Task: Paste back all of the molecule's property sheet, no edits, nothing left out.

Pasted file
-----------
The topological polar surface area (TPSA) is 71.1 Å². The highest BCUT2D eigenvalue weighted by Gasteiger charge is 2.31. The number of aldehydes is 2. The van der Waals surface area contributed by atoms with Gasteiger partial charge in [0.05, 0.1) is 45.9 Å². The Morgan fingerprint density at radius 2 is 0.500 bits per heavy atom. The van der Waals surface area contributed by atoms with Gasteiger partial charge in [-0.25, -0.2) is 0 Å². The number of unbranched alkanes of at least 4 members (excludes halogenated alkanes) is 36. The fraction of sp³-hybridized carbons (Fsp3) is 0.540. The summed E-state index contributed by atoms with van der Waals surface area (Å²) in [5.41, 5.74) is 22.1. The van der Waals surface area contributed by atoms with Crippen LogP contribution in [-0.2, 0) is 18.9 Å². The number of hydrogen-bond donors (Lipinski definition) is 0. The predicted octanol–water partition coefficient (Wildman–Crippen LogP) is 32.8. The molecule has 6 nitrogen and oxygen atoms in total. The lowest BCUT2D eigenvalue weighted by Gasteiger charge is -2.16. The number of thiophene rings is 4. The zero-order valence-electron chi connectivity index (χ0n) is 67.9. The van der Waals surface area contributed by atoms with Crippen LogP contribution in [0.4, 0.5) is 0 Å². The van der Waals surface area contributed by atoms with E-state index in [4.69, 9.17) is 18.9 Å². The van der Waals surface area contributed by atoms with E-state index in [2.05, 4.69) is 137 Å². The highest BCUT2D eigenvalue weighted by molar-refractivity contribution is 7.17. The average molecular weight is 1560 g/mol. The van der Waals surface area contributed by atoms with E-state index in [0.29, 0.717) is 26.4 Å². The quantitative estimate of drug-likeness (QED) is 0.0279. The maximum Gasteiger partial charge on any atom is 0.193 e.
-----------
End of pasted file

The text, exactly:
The topological polar surface area (TPSA) is 71.1 Å². The highest BCUT2D eigenvalue weighted by Gasteiger charge is 2.31. The number of aldehydes is 2. The van der Waals surface area contributed by atoms with Gasteiger partial charge in [0.05, 0.1) is 45.9 Å². The Morgan fingerprint density at radius 2 is 0.500 bits per heavy atom. The van der Waals surface area contributed by atoms with Gasteiger partial charge in [-0.25, -0.2) is 0 Å². The number of unbranched alkanes of at least 4 members (excludes halogenated alkanes) is 36. The fraction of sp³-hybridized carbons (Fsp3) is 0.540. The summed E-state index contributed by atoms with van der Waals surface area (Å²) in [5.41, 5.74) is 22.1. The van der Waals surface area contributed by atoms with Crippen LogP contribution in [-0.2, 0) is 18.9 Å². The number of hydrogen-bond donors (Lipinski definition) is 0. The predicted octanol–water partition coefficient (Wildman–Crippen LogP) is 32.8. The molecule has 6 nitrogen and oxygen atoms in total. The lowest BCUT2D eigenvalue weighted by Gasteiger charge is -2.16. The number of thiophene rings is 4. The zero-order valence-electron chi connectivity index (χ0n) is 67.9. The van der Waals surface area contributed by atoms with Crippen LogP contribution in [0.4, 0.5) is 0 Å². The van der Waals surface area contributed by atoms with E-state index in [4.69, 9.17) is 18.9 Å². The van der Waals surface area contributed by atoms with E-state index in [2.05, 4.69) is 137 Å². The highest BCUT2D eigenvalue weighted by molar-refractivity contribution is 7.17. The average molecular weight is 1560 g/mol. The van der Waals surface area contributed by atoms with E-state index in [0.29, 0.717) is 26.4 Å². The quantitative estimate of drug-likeness (QED) is 0.0279. The maximum Gasteiger partial charge on any atom is 0.193 e.